Solar power lights up rural homes

Green Tech
Solar power lights up rural homes

Solar panels are installed on the roof of the Bangladesh Bank building in Dhaka. Photo: STAR

Suman Saha

The Infrastructure Development Company Ltd (IDCOL) has revised its target to set up solar home systems (SHS) across Bangladesh. It had planned to install 10 lakh SHSs by December 2012 but it has already met its target by June this year.

The non-banking financial institution has now set a new target to install a total of 25 lakh SHSs by 2014 in areas where electricity is not available, says SM Monirul Islam, general manager (accounts and administration) of IDCOL.

SHSs have helped save 80,000 tonnes of kerosene worth around Tk 580 crore and Tk 2,821 crore in electricity connection costs. So far the initiative has created 15,000 direct and 30,000 indirect jobs.

Once completed, the combined capacity of the SHSs will be 140 megawatts, lighting 1.25 crore beneficiary homes, accounting for 8.3 percent of the country’s 15 crore population, says Islam.

The company invested around Tk 1,440 crore — Tk 1,200 crore in loans and Tk 240 crore in grants — for the installations until June.

IDCOL also plans to invest another Tk 2,867 crore in soft loans and Tk 338 crore in grants for the same purpose.

“With the current pace of operations, we expect to reach the target by mid-2012,” says Islam.

The average 50 percent growth of SHS installations came on the back of availability of financial and technical support and quality equipments, says Islam. Easy credit facilities and subsidies helped IDCOL achieve the goal ahead of time.

Most of the solar home systems installed under financing from IDCOL have a capacity of 50 watt-peaks.

The original cost of the 50 watt-peak system is Tk 30,800, of which IDCOL grants Tk 2,800. A household has to pay a down payment of Tk 4,200. An IDCOL loan of Tk 19,040 is distributed through partner non-governmental organisations that actually install the systems. These partners ultimately give loans worth Tk 4,760 to customers for the 50 watt-peak systems.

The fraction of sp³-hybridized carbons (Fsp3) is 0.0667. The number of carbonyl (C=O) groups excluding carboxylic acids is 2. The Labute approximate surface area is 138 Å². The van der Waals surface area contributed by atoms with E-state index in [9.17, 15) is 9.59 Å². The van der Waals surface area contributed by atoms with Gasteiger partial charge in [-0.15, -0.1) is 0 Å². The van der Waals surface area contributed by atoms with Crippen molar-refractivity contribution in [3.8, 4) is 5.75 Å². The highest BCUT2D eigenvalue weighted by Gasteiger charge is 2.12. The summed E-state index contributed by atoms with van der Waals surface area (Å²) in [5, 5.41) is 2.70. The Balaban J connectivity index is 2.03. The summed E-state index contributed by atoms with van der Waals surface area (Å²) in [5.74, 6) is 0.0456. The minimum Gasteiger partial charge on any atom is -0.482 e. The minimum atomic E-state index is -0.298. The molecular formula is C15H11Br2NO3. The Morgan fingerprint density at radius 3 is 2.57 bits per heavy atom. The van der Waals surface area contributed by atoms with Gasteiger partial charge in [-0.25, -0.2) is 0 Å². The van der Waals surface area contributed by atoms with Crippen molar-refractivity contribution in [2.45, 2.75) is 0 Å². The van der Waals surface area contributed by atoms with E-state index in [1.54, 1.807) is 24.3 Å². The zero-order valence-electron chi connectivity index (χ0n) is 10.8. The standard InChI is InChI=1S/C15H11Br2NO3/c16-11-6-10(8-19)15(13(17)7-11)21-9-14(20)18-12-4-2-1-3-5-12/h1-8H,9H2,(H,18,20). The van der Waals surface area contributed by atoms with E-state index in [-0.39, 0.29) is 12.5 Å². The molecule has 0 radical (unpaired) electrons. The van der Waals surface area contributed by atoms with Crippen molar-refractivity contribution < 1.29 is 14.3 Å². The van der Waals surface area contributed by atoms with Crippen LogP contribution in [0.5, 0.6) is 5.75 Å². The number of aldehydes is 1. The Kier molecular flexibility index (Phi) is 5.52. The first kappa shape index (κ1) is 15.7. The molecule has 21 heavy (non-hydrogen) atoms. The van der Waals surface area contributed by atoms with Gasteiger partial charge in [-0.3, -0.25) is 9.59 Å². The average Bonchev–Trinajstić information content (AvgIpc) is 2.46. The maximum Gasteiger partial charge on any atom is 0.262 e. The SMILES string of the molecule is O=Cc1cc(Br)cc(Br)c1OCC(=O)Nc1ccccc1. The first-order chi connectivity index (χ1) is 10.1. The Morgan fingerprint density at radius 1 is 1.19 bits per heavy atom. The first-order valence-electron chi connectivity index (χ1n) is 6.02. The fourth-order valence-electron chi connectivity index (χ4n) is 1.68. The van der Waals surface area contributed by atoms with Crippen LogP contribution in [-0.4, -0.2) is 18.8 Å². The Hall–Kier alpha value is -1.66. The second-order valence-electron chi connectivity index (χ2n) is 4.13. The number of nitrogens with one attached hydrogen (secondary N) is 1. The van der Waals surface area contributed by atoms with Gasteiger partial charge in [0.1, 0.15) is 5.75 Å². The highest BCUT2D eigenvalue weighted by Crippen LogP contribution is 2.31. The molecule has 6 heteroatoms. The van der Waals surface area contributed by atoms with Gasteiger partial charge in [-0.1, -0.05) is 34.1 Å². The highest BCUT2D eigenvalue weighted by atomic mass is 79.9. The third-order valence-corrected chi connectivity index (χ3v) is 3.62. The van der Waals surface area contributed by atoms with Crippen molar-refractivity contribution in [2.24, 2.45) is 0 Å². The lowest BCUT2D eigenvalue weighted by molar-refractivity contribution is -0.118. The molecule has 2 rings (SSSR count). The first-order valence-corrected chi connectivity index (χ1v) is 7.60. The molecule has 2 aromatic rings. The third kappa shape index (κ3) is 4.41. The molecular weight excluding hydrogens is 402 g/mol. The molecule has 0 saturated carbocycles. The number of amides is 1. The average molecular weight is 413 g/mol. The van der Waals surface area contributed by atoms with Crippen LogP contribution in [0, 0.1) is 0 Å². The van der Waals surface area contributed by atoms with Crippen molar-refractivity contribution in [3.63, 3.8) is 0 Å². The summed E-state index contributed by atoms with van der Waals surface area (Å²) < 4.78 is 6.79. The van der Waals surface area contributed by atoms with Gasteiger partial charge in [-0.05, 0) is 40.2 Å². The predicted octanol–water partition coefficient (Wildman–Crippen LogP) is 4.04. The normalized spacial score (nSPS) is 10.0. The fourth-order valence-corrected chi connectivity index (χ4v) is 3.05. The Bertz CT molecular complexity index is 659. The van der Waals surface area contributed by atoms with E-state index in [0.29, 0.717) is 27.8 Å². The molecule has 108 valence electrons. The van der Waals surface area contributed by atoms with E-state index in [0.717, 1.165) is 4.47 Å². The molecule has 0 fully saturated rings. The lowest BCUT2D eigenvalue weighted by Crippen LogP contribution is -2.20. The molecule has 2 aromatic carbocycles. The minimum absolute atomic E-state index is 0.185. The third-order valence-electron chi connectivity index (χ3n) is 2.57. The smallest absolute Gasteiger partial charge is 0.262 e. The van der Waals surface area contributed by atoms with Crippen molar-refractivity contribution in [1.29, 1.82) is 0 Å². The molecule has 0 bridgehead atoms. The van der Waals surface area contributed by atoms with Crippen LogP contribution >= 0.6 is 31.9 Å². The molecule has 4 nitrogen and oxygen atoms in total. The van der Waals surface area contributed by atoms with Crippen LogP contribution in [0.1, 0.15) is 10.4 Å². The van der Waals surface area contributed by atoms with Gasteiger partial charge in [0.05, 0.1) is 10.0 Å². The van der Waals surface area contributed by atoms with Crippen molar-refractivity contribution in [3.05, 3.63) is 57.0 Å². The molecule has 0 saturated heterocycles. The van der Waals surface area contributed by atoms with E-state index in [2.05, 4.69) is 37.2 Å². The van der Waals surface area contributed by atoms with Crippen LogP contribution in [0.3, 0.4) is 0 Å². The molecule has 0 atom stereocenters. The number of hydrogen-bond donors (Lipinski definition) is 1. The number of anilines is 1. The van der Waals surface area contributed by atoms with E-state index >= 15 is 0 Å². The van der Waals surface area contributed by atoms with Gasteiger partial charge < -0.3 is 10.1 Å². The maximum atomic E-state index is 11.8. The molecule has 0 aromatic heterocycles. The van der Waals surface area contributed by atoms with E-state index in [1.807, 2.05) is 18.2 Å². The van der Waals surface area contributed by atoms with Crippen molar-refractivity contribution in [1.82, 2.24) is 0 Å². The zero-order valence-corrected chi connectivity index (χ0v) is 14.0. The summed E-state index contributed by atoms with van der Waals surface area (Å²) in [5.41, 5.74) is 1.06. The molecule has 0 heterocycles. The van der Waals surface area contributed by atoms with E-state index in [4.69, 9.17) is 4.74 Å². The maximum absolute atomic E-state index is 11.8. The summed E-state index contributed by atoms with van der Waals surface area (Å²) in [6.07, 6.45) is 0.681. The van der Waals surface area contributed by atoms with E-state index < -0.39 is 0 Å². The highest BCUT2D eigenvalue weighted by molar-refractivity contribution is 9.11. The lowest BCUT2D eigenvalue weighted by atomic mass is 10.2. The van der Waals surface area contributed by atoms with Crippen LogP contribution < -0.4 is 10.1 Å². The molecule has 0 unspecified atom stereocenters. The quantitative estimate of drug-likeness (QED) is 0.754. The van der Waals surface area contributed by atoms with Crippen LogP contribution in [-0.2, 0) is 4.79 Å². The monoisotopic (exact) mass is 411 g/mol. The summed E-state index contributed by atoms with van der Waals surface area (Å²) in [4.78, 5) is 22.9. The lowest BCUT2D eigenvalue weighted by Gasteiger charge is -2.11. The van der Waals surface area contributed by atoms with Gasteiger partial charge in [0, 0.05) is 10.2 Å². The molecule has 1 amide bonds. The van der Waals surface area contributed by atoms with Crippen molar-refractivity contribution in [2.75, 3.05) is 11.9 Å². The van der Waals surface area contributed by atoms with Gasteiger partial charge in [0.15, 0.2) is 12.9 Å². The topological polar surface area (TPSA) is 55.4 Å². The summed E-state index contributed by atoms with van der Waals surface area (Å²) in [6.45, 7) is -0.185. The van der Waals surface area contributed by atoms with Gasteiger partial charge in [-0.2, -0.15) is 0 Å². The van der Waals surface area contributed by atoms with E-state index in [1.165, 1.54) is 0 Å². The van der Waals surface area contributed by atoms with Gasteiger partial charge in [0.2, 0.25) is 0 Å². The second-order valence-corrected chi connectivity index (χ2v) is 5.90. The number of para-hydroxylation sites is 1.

“We installed systems of different capacities, but the 50 watt-peak system is the popular one among rural customers,” says Islam. Most of the SHSs were installed on off-grid areas. Each 50 watt-peak system can run 4 CFL (compact florescent lamps) of 6 watts each, a 17 to 20 inch black and white television and a mobile charger.

Rural households in Bangladesh are frequently not on the state electrical grid and so have embraced solar power, helped by NGOs providing panels that can be paid for in small monthly instalments.

The government has set a target to generate 500 megawatts (MW) of green energy — almost ten times the current amount — by 2015, in an attempt to narrow the gap between current demand and supply of grid electricity.

Only half of Bangladesh’s population has access to electricity from the national grid. Fossil fuel accounts for most of power generation worth 5,000 MW daily, with renewable sources — mostly solar power — contributing just 55 MW.

People on non-grid areas who have no access to main electricity rely heavily on costly kerosene lamps for lighting. This makes SHSs more attractive to them.

According to IDCOL statistics, it installed 60,142 SHSs in Sunamganj — the highest coverage by the company in a district. Patuakhali and Satkhira come in second and third, with each installing 58,836 and 39,483 SHSs till June.

Of the partner organisations that implemented the IDCOL solar projects, Grameen Shakti alone installed over 6 lakh out of 10 lakh SHSs. Rural Service Foundation has set up over 1.5 lakh SHSs in different parts of the country.

Twenty-nine organisations have partnered with IDCOL to install the solar systems.

Officials say the systems are attractive as maintenance costs for the solar panels are low. Besides, the companies also give 20 to 25 years of warranty.


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